Climate Change milestone demands shift to renewable energy
Scientists from the Mauna Loa Observatory in Hawaii, are set to announce that levels of atmospheric CO2 are reaching 400ppm now, marking a critical point on the pathway to dangerous levels of global warming.
The imperative to drive down these emissions has never been stronger, says Samantha Smith, WWF leader of the Global Climate & Energy Initiative.
“The laws of physics tell us that the more CO2 we have in the atmosphere, the warmer the world will get. The last time the Earth’s atmosphere had as much CO2 as it has today, the world was 3-4 degrees Celsius warmer. And the last time the world was that warm, sea levels were five to 40 meters higher than they are now,” she says.
According to scientists, there’s no doubt that human beings are responsible for rising levels of CO2 in the atmosphere, with most of global climate pollution coming from the energy sector, especially burning fossil fuels. If CO2 levels continue to rise, we can expect to see record high temperatures become the new summer average; record droughts become the norm; and record storms and floods become frequent events, says Smith.
“Globally, communities and governments already struggle to respond to droughts, crop failures and extreme weather events, even in rich countries such as the US. If CO2 levels keep rising, efforts to adapt to a changing climate are very unlikely to do the job.”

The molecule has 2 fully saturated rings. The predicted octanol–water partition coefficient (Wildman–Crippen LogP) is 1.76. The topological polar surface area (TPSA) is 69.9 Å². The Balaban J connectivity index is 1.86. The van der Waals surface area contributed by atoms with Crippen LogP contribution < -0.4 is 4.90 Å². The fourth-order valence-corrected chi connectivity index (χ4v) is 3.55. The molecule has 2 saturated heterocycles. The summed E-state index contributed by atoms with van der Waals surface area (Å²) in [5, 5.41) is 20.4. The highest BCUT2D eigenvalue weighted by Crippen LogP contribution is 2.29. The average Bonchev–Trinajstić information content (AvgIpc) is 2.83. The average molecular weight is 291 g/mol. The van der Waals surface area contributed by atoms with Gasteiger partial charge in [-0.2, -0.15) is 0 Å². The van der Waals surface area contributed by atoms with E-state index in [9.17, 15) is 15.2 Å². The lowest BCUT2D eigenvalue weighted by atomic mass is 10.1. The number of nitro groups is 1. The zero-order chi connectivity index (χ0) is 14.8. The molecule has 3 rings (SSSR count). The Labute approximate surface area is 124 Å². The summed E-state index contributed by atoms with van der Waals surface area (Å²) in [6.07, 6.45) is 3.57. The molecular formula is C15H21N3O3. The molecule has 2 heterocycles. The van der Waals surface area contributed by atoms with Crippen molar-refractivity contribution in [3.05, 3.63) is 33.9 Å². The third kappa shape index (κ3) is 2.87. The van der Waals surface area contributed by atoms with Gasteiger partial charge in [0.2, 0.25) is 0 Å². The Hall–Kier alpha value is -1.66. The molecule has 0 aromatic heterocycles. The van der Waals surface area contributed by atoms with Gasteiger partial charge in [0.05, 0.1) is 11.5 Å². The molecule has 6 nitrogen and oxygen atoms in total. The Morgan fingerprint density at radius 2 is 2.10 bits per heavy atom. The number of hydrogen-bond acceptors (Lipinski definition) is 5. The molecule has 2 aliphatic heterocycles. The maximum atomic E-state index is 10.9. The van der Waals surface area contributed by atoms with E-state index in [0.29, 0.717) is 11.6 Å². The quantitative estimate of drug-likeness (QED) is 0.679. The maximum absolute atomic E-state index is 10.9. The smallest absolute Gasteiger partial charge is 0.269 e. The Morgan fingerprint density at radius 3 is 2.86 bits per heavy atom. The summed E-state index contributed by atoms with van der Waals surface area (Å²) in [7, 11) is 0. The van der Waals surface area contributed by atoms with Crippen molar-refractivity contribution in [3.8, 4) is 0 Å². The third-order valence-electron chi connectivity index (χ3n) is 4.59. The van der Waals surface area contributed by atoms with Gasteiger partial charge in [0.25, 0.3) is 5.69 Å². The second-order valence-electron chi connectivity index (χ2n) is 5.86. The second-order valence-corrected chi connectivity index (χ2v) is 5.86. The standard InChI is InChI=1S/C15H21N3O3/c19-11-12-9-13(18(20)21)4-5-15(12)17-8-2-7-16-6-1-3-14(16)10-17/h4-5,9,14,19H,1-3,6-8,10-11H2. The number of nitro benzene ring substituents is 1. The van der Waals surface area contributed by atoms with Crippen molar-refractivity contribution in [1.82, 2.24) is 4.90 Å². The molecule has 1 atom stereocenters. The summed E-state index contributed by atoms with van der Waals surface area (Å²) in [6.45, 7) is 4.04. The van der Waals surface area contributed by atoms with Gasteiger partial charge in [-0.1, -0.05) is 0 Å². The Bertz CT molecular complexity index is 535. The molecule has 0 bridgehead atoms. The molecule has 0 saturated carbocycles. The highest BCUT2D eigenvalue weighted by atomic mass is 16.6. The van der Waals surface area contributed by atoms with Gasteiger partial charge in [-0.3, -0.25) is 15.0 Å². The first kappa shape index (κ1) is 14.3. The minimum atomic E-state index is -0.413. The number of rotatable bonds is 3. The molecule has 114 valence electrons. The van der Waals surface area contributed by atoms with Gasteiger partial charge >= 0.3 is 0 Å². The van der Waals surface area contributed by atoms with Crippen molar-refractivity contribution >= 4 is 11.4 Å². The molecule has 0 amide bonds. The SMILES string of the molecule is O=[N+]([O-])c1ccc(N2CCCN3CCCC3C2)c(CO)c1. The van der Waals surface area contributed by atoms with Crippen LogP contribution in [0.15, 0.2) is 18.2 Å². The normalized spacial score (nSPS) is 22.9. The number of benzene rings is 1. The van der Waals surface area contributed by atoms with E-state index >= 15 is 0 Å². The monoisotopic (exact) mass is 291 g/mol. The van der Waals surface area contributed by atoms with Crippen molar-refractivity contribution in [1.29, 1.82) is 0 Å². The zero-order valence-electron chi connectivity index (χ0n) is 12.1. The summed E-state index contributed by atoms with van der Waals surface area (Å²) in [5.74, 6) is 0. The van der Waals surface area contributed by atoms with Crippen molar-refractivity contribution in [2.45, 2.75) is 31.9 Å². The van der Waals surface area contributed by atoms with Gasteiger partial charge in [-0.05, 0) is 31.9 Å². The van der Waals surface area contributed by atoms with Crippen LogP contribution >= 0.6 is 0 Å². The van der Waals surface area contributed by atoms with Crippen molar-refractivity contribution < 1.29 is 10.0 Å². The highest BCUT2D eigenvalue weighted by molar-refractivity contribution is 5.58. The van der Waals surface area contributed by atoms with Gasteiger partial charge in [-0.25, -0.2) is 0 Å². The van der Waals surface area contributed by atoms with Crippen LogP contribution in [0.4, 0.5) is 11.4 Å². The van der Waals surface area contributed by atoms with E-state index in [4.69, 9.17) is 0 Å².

But this trajectory can change if the right choices are made.
“With a fast global shift to renewable energy and supported by strong energy efficiency measures, we can drastically reduce CO2 emissions which eventually will also stabilise and reduce atomospheric CO2 concentrations,” says Smith.
Costs of renewable electricity have dropped radically, and in 2011 investments in renewables outstripped investments in fossil fuel power for the first time. Renewable energy can become “the new normal.” But it requires commitments from governments if it is to happen quickly enough and at scale, she says.
The Mauna Loa Observatory is operated by the Scripps Institution of Oceonography at the University of California San Diego. Scripps Institution of Oceanography is one of the oldest, largest, and most important centers for ocean and earth science research,education, and public service in the world.
The observatory in Hawaii is sited 3,400m above sea level and far from any major pollution sources in the Pacific Ocean and therefore its data on CO2 is considered to be the “gold standard” of data.